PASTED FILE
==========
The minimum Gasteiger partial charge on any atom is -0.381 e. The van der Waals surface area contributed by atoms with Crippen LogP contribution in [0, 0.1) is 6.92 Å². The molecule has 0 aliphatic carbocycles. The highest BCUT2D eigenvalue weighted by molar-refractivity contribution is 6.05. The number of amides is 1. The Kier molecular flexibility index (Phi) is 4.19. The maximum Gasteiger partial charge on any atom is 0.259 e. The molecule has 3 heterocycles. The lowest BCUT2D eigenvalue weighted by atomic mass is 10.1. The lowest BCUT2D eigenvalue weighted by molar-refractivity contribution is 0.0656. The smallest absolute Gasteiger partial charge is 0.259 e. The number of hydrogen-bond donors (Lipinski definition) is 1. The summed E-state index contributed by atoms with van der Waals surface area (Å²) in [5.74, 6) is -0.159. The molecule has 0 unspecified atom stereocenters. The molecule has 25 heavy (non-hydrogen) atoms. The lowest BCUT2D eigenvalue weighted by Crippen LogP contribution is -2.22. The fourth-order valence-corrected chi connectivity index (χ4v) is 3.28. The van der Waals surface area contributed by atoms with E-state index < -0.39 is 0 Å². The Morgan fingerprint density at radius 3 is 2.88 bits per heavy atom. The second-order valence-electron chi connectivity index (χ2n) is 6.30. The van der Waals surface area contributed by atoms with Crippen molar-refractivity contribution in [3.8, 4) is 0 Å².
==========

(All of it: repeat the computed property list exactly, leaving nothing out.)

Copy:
The minimum Gasteiger partial charge on any atom is -0.381 e. The van der Waals surface area contributed by atoms with Crippen LogP contribution in [0, 0.1) is 6.92 Å². The molecule has 0 aliphatic carbocycles. The highest BCUT2D eigenvalue weighted by molar-refractivity contribution is 6.05. The number of amides is 1. The Kier molecular flexibility index (Phi) is 4.19. The maximum Gasteiger partial charge on any atom is 0.259 e. The molecule has 3 heterocycles. The lowest BCUT2D eigenvalue weighted by atomic mass is 10.1. The lowest BCUT2D eigenvalue weighted by molar-refractivity contribution is 0.0656. The smallest absolute Gasteiger partial charge is 0.259 e. The number of hydrogen-bond donors (Lipinski definition) is 1. The summed E-state index contributed by atoms with van der Waals surface area (Å²) in [5.74, 6) is -0.159. The molecule has 0 unspecified atom stereocenters. The molecule has 25 heavy (non-hydrogen) atoms. The lowest BCUT2D eigenvalue weighted by Crippen LogP contribution is -2.22. The fourth-order valence-corrected chi connectivity index (χ4v) is 3.28. The van der Waals surface area contributed by atoms with E-state index < -0.39 is 0 Å². The Morgan fingerprint density at radius 3 is 2.88 bits per heavy atom. The second-order valence-electron chi connectivity index (χ2n) is 6.30. The van der Waals surface area contributed by atoms with Crippen molar-refractivity contribution in [3.8, 4) is 0 Å².